© AFP/Getty Images

Lucas Pouille celebrates beating Milos Raonic on Wednesday as he continues his dream run at the Australian Open.

Pouille: 'I Had Low Expectations'

Frenchman praises new coach Mauresmo, turnaround in form

The form of Lucas Pouille coming into the Australian Open was a worry. With four straight losses, the main goal was to simply survive the first match, under the guidance of his new coach, former WTA No. 1 Amelie Mauresmo.

By Wednesday evening, 10 days into the first Grand Slam championship of the year, the Frenchman was a very different prospect. A player competing with confidence, showcasing the kind of form that had taken him to a career-high No. 10 in the ATP Rankings just 10 months earlier.

“Coming here the goal was not, ‘Okay, let's try to be second week or quarter-final,’” said Pouille, after his four-set win over Milos Raonic. “It was really to take it step-by-step and try to focus on my game, what I needed to do on the court and try to [replicate] what I worked so much during the pre-season.

“I had low expectations, for sure. I think if I asked someone, ‘What did you think I would do in this Australian Open?’ I'm not sure someone would have said semi-final or maybe more. There was some low expectation from outside of my team, even from myself. I was not expecting to do semis or quarters. I just wanted to take it step-by-step. The first goal of the tournament was to win the first match, and so on.”

Tennis Radio

The trigger for the turnaround in fortunes came against Alexei Popyrin in the Australian Open third round, a gritty five-set dual that Pouille won 7-6(3), 6-3. 6-7(10), 4-6, 6-3. “The five-set match against Popyrin gave me a lot of confidence,” he admitted on Wednesday. “I needed this kind of tough battle to bring my confidence back.” The 24-year-old then followed it up with wins over No. 11 seed Borna Coric and No. 16 seed Raonic for a place in the semi-finals.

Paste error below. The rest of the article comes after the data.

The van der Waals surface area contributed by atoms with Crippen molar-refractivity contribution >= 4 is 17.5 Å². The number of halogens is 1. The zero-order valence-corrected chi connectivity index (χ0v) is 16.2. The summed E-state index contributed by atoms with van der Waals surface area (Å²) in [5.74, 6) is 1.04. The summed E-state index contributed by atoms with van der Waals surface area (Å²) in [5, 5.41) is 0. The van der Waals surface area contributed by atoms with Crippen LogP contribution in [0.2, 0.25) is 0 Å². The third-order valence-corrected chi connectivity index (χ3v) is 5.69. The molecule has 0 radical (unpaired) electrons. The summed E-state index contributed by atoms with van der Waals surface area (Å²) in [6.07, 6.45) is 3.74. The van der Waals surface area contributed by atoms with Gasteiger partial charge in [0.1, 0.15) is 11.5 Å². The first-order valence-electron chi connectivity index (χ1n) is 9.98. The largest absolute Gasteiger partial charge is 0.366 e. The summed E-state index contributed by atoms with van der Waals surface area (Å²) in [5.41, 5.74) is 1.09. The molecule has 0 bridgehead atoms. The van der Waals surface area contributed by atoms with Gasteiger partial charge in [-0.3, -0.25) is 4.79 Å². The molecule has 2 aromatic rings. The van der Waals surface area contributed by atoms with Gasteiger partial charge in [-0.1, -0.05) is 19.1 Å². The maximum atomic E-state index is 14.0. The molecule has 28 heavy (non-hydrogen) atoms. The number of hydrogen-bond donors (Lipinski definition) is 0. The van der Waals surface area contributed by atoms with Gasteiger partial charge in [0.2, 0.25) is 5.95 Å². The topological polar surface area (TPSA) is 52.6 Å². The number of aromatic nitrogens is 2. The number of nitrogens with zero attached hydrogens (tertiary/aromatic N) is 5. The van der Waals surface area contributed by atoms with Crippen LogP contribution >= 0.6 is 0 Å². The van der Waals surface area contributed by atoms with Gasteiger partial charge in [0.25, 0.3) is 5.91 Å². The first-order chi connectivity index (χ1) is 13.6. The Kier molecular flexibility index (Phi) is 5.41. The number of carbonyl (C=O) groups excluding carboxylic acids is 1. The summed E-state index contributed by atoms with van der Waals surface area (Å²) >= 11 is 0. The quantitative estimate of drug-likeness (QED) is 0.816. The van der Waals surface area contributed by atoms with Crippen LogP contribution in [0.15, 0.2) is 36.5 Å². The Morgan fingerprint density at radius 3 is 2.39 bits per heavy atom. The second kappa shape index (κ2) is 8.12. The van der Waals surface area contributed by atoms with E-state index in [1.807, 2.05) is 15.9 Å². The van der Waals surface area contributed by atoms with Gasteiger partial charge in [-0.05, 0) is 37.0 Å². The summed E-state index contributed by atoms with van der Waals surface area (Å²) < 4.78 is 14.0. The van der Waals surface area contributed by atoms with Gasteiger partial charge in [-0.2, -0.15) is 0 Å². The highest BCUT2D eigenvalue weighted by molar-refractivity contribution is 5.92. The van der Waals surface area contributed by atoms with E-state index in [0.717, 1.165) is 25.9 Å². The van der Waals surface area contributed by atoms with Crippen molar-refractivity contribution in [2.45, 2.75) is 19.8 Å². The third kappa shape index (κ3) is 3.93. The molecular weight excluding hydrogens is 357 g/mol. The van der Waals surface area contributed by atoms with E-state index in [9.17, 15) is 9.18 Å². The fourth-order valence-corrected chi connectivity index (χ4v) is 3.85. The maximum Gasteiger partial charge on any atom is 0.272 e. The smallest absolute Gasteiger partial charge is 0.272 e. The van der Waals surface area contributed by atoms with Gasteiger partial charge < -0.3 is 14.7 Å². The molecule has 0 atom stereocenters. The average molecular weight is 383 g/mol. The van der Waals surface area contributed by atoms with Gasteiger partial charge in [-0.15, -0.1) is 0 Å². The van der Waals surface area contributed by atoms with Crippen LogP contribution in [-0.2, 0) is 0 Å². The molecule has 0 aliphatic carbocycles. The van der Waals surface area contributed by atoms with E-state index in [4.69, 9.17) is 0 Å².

You May Also Like: Determined Pouille Fights Into Australian Open Semi-finals

Last month Mauresmo, who coached former World No. 1 Andy Murray for two years until May 2016, came on board and Pouille immediately got to work. Pouille had split up his former coach, Emmanuel Planque, following a season that saw him drop to No. 32.

“I think she's bringing a lot of confidence to my game, to my personality, to my state of mind,” said Pouille. “The goal is to improve my tennis, to put what I work on during practice into the match. That gives me less pressure. I'm just trying to focus on my game, not on the consequences and the results.

“I think she’s just a great, great coach. [She is] really motivated. She's focused on every single ball during the practice. At the same time there is a cool atmosphere. We're not too serious when we were on the bench. We can laugh. We can make jokes. Once we go and hit the balls, we are really into it. That's good to have the good balance.”

Pouille, who had reached quarter-finals at Wimbledon and at the US Open in 2016, will now challenge World No. 1 and six-time former champion Novak Djokovic on Friday in Melbourne.

It’s quite the transformation for a player who experienced motivation issues last year. “I lost that joy being on the court, lost the joy going to practice, practice hard," said Pouille. "For some reason, I don't know really know why it happened, it did. Then you lose one match, two matches, three matches, then you lose confidence. It's tough to come back when you don't enjoy it.

“I took some time to think about myself, about my career, about what I wanted to do. I said, ‘Okay, you have maybe 10 more years on tour. Do you want to spend them like this or do you want to enjoy it? To enjoy playing on the biggest courts of the world in front of some unbelievable crowds, achieve some great goals, great titles.’”

“I said, ‘Okay, now you have to move your ass a little bit and go back to it. Even if you don't want to practice one day, don't do it. Just do it when you want.’ That's how I came back.”

More stories like this in: